Next up, then, will be two books about Secret Lives: The Secret Lives of People in Love and The Secret Lives of Princesses. Then, I'll try to say something, anything positive about Winging It and move on to A Place for Delta, which won't require scrounging for kudos. Since I've barely read a word, this week, that should get me all caught up on review books and then I can move on to those I read for other reasons (like the fact that they've been sitting on a shelf for eons or just screamed, "Read me! Read me!").

Recent arrivals:

Liar by Justine Larbalestier - from PBS

I'm Fine with God . . . It's Christians I Can't Stand by Bickel & Jantz - from PBS

Mr. Darcy's Obsession by Abigail Reynolds - from Sourcebooks

The Stress Effect by Henry L. Thompson - from Jossey-Bass

Detectives Don't Wear Seat Belts by Cici McNair - from the author

In the Shadow of Lions by Ginger Garrett - from a friend

Off to do something exciting. Yes, laundry. It thrills me, I promise. Happy reading!

A Mango-Shaped Space by Wendy Mass

A Mango-Shaped Space by Wendy Mass
Copyright 2003
Little, Brown & Co. - YA
221 pages
Includes reading group guide

School starts in a few days, and I'm trying to squeeze every last drop out of summer. Literally. I'm squeezing lemons for the lemonade stand Zack and I set up on our street corner.
"Why don't you just use lemonade mix like everyone else?" Beth asks as she passes through the kitchen and into the pantry. She returns with a few sandwich bags and a Magic Marker.
"This is a quality establishment," Zack replies, carefully stirring in the sugar with a long spoon.
"What are the bags for?" I ask as Beth lays them flat on the counter. Zack stops stirring to listen.
"If you must know, I'm sorting herbs for a big project I'm working on."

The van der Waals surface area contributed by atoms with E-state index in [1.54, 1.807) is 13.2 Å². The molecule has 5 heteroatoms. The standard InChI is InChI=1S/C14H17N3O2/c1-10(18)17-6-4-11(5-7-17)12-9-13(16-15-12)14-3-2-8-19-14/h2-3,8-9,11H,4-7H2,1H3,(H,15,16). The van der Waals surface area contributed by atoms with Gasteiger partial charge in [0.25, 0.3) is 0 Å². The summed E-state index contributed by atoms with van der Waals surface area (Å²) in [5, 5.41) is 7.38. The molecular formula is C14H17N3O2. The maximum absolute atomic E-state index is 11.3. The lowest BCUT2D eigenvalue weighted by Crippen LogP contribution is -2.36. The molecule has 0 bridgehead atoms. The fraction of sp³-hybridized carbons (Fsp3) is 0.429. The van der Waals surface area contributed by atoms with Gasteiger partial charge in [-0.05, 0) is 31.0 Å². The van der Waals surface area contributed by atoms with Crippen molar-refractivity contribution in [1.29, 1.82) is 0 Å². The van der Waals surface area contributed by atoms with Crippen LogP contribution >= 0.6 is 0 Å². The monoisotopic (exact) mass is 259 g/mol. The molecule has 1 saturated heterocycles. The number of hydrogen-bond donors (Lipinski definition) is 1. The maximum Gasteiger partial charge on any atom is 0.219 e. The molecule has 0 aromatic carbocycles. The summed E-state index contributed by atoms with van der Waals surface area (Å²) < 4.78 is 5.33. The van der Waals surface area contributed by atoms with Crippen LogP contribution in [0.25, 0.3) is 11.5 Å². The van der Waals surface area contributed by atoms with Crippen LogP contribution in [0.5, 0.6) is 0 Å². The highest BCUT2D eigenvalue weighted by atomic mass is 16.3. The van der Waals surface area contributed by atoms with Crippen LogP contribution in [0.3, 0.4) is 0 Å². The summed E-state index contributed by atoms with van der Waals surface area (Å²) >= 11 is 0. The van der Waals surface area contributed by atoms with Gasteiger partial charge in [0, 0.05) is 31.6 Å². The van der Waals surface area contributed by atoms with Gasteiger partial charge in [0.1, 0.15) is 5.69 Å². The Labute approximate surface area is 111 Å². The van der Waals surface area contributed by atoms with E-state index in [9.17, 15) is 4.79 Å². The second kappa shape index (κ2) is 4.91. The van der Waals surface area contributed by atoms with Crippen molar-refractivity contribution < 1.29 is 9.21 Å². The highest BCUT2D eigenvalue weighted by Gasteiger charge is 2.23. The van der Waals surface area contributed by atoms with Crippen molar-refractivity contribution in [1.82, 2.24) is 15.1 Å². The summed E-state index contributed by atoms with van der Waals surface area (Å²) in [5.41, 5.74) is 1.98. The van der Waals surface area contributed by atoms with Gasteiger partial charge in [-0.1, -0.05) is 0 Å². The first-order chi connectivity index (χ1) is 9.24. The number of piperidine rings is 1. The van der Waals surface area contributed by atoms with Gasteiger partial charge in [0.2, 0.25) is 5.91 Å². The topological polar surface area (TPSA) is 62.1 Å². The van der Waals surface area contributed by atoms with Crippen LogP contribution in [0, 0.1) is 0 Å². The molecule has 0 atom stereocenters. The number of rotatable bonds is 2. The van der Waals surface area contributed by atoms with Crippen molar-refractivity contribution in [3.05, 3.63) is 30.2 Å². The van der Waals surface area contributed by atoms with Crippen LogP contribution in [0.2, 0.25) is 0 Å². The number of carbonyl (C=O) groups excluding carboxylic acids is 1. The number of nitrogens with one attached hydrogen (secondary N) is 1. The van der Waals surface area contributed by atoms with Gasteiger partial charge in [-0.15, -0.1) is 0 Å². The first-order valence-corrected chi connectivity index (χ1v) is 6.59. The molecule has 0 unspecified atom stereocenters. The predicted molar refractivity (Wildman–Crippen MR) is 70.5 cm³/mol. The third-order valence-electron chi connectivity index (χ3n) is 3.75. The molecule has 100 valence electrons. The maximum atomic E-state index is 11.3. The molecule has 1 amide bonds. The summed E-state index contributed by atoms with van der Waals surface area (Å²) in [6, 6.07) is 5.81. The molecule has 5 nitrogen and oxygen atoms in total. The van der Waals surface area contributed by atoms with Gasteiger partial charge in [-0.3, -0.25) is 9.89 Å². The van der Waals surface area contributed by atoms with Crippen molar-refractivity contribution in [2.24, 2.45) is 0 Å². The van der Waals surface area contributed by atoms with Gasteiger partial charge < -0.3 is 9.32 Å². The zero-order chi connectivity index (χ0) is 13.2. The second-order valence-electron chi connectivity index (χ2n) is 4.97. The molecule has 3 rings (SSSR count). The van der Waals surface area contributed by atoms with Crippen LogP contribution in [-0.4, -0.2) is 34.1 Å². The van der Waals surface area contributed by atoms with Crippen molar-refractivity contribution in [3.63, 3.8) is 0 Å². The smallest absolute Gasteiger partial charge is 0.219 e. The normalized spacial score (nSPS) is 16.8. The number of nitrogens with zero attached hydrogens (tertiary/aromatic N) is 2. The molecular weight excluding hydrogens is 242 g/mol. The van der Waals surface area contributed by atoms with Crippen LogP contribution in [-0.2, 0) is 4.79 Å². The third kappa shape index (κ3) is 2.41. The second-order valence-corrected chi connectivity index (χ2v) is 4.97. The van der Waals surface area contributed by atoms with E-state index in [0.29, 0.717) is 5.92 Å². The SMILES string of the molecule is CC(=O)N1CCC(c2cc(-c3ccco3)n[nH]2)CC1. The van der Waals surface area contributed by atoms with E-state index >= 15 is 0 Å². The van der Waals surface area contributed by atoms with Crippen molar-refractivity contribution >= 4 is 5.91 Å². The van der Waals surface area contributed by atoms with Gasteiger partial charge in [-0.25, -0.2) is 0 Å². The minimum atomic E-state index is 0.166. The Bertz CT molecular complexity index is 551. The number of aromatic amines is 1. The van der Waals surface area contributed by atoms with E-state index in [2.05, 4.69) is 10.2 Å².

Zack and I raise our eyebrows at each other.
"If you turn me into a frog, I'm telling Mom and Dad," Zack says, holding the spoon in front of him like a sword.
Beth grunts and turns her back to us. We continue making the lemonade and leave her to her sorcery.
When we are alone again, I ask Zack, "Does the yellow of this lemon remind you of anything?"
"Huh? Like what?"
"Oh, I don't know. Like the letter a or the number four?"
He stops midstir. "What are you talking about?

"Never mind."

Everyone thinks I named my cat Mango because of his orange eyes, but that's not the case. I named him Mango because the sounds of his purrs and his wheezes and his meows are all various shades of yellow-orange . . .

Mia has kept a secret since the time she wrote a math problem on the board in school and was heckled for explaining that she chose different chalk colors to match the color of each number. Everyone thought she was crazy, even her parents. But, soon she'll know better. She has synesthesia, a condition that causes her to see sounds, numbers and letters in color.

When Mia meets a little boy who also sees things in color, she's shocked. But, then she investigates and finds that she's not alone. As she gets to know other synesthetes via her home computer, she finds ways to enhance her ability, to the point that she's losing touch with reality.